Sunday Service Preaching in the Malagasy Lutheran Church
With the aid of methodology from rhetorical studies, adapted into homiletics, this book investigates: How do the character of the preacher, the content of the sermon, and its emotional appeal impact the listeners in such a way that preaching becomes significant in their lives? Listeners consider the preacher himself important, both his spiritual and everyday life. They evaluate his good intentions, whether he believes in his own message, and whether his message is moulded by an encounter with the risen Lord. The Bible provides the sermon’s basic content and foundation, and The Holy Spirit is considered an active agent in the preaching event. The listeners encounter words from God through the sermon. They can experience change in their lives by listening to preaching from caring pastors who create presence for important issues for change to happen.
The Malagasy context and culture form the backcloth throughout the investigation, and this book specifically investigates Malagasy rhetoric, that is, the public speech tradition with regard to its possible role in increasing the impact of preaching on the listeners.
Chapter Thirteen: The public speech-tradition (kabary) in homiletics 203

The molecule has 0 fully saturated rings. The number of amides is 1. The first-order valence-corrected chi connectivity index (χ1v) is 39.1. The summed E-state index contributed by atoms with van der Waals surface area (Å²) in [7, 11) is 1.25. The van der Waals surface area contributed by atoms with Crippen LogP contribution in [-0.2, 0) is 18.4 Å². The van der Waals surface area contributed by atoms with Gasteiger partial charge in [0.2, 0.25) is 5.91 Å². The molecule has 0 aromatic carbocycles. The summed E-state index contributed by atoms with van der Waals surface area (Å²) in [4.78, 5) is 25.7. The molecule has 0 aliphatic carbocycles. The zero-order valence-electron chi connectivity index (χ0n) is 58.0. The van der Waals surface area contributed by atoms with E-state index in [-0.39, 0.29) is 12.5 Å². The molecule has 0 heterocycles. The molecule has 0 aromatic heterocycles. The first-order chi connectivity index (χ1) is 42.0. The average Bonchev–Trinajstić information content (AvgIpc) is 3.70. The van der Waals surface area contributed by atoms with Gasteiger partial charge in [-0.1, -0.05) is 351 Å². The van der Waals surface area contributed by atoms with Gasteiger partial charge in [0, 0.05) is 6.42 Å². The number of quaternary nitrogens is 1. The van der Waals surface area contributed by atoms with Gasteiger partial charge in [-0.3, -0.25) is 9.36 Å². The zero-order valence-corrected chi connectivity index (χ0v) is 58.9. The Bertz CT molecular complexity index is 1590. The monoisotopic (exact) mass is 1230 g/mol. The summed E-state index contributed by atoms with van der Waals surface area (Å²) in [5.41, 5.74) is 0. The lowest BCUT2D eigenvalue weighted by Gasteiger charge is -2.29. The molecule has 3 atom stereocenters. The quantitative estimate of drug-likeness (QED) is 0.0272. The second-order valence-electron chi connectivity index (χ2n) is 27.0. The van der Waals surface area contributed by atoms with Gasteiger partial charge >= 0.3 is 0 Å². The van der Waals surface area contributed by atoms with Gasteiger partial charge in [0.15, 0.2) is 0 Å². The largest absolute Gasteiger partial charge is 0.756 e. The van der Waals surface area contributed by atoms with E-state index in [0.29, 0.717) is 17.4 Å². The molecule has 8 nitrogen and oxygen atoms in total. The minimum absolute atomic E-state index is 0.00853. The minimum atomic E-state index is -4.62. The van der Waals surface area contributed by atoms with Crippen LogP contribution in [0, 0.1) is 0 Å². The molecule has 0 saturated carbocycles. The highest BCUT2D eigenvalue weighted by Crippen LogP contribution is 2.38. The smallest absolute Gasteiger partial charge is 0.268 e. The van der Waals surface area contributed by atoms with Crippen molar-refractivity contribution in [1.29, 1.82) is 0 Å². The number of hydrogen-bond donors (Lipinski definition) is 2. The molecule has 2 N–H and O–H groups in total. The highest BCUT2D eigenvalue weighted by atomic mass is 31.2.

Chapter Thirteen The public speech-tradition (kabary) in homiletics This chapter refers to chapter 8, “Malagasy rhetoric and preaching”, and is mainly limited to a discussion of the usefulness of the Malagasy public speech tradition in homiletics. Occasionally I bring the proverbs into the discussion since they are a substantial part of this tradition. The focus on Malagasy rhetoric is in line with a movement in contemporary rhetorical studies that focuses on the particularities present in a variety of rhetorical communities. Craig A. Loscalzo holds that Westerners have tended to think of their own rhetorical strategies as normative but he maintains that rhetorical theories, “to truly represent cultural realities, must be sensitive to the particu- lar communicative affinities represented in a particular culture’s social norms” (Loscalzo 1995: 413–414). The following is an attempt to be sensi- tive to the particular Malagasy communicative affinities, represented by the public speech tradition, and investigate what preachers may learn from this tradition. The structure in the following differs from the previous chapters in part two. Firstly, I give a brief overview of Malagasy public speech as it is de- scribed in recent literature, and secondly, I discuss the findings in part one in a homiletic perspective, on the background of the literature and my own re- flections. To this subject, I also make use of the empirical material from the pastors. 204 Improving Preaching by Listening to Listeners Literature on Malagasy public speech I do not pretend here to give a description of the...
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